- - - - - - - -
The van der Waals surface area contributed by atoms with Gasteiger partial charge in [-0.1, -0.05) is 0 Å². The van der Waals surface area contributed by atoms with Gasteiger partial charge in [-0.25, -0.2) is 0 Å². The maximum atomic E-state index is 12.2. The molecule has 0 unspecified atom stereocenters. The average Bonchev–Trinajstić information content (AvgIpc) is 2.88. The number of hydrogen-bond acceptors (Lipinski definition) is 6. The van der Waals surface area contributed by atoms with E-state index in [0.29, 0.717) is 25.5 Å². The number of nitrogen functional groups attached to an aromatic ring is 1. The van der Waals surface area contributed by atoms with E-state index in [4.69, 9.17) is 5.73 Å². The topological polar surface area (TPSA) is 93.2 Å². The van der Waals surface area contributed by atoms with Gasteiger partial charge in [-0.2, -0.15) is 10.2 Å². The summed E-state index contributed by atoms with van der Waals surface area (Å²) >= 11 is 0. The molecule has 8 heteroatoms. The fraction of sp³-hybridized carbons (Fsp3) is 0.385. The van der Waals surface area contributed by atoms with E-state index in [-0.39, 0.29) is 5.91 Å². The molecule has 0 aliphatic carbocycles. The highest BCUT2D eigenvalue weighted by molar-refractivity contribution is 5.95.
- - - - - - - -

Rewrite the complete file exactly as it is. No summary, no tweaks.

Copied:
The van der Waals surface area contributed by atoms with Gasteiger partial charge in [-0.1, -0.05) is 0 Å². The van der Waals surface area contributed by atoms with Gasteiger partial charge in [-0.25, -0.2) is 0 Å². The maximum atomic E-state index is 12.2. The molecule has 0 unspecified atom stereocenters. The average Bonchev–Trinajstić information content (AvgIpc) is 2.88. The number of hydrogen-bond acceptors (Lipinski definition) is 6. The van der Waals surface area contributed by atoms with E-state index in [0.29, 0.717) is 25.5 Å². The number of nitrogen functional groups attached to an aromatic ring is 1. The van der Waals surface area contributed by atoms with E-state index in [4.69, 9.17) is 5.73 Å². The topological polar surface area (TPSA) is 93.2 Å². The van der Waals surface area contributed by atoms with Gasteiger partial charge in [-0.2, -0.15) is 10.2 Å². The summed E-state index contributed by atoms with van der Waals surface area (Å²) >= 11 is 0. The molecule has 8 heteroatoms. The fraction of sp³-hybridized carbons (Fsp3) is 0.385. The van der Waals surface area contributed by atoms with E-state index in [-0.39, 0.29) is 5.91 Å². The molecule has 0 aliphatic carbocycles. The highest BCUT2D eigenvalue weighted by molar-refractivity contribution is 5.95.